It’s the preseason, you pay for your tickets and you take your chances. Sometimes you might not get to see LeBron James or whoever you paid to see.
If you bought tickets to the Lakers vs. Clippers game Wednesday night in L.A. hoping to see a little Los Angeles rivalry, well, sorry. You lose. This game will look nothing like the one that matters between these teams on Nov. 2.
Both Kobe Bryant and Dwight Howard are expected to sit out for the Lakers.
Bryant has a sore foot that has kept him out of practice the past couple days and there is no chance the Lakers are going to push that for a preseason game. Lakers.com reporter Mike Trudell says Kobe almost certainly is out. Smart money says he sits out until the season opener a week from Tuesday. Now, if you think he’ll miss a regular season game, I’d like to know what Kobe you have been watching the past three seasons.
Howard’s back is reportedly a little sore after his first game action since April, so he is likely out also, reports Mike Bresnahan of the Los Angeles Times. The Lakers have a final preseason game against the Kings in San Diego on Thursday and Bresnahan bets he plays in that one, but the Lakers are not going to push him back-to-back in the preseason. Nor should they.
The Lakers are 0-6 in the preseason and the odds of them being any better than 1-7 when it all is over are slim. And that matters not at all. It’s the preseason. If the Lakers start 0-6 when the games matter, then we’ll talk.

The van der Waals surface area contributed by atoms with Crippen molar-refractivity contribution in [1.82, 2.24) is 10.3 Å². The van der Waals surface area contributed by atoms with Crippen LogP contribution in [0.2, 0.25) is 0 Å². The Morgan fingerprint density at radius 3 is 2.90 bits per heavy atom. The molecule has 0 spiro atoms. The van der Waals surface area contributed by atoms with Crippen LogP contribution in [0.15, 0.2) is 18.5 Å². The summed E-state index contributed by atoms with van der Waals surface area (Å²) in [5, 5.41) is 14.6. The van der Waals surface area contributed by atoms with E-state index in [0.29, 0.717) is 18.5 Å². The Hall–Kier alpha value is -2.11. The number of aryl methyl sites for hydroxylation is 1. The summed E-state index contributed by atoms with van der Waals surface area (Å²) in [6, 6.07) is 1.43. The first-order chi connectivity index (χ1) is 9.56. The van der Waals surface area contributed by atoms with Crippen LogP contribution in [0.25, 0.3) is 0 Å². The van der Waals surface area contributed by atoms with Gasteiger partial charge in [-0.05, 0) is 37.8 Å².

Just four years ago, Michael Carter-Williams won Rookie of the Year.
Now, the Bulls don’t even see a $4,187,599 qualifying offer as worth extending.
David Kaplan of CSN Chicago:
Credit Sam Hinkie for trading Carter-Williams (to the Bucks) at just the right moment, netting the 76ers a valuable Lakers first-round pick that Philadelphia used to trade up for Markelle Fultz. Carter-Williams hasn’t nearly lived up to the typical production of a former Rookie of the Year.
The Bulls got Carter-Williams far cheaper from Milwaukee, for Tony Snell (who had a breakout year with the Bucks). But Carter-Williams continued to regress in Chicago. It’s just hard for a point guard with such a shaky outside shot, and Carter-Williams’ injuries haven’t helped.
With a smorgasbord of point guards that now includes Kris Dunn and Cameron Payne, the Bulls can move on.
Carter-Williams can probably latch on as a backup point guard somewhere. As an unrestricted free agent, teams will have greater comfort pursuing him. But this is a blow for someone with such a big accolade on his résumé.
The Celtics are trying to sign Gordon Hayward.
They want to trade for Paul George.
It seems those goals are not mutually exclusive.
Adrian Wojnarowski of Yahoo Sports:
The Boston Celtics are pursuing an aggressive summer plan of sequencing the signing of free agent Gordon Hayward and relinquishing the assets needed to complete a trade for Paul George, league sources told The Vertical.
For salary-cap purposes, Boston wants a Hayward commitment before it can finalize a trade for George and secure the most dynamic free-agent coup in franchise history, league sources said.
For Boston, here’s the hitch: While Indiana believes Boston can offer the best possible package, the Pacers may be unwilling to wait until the start of July free agency on Boston’s timetable and could turn toward making a deal elsewhere for George, league sources told The Vertical.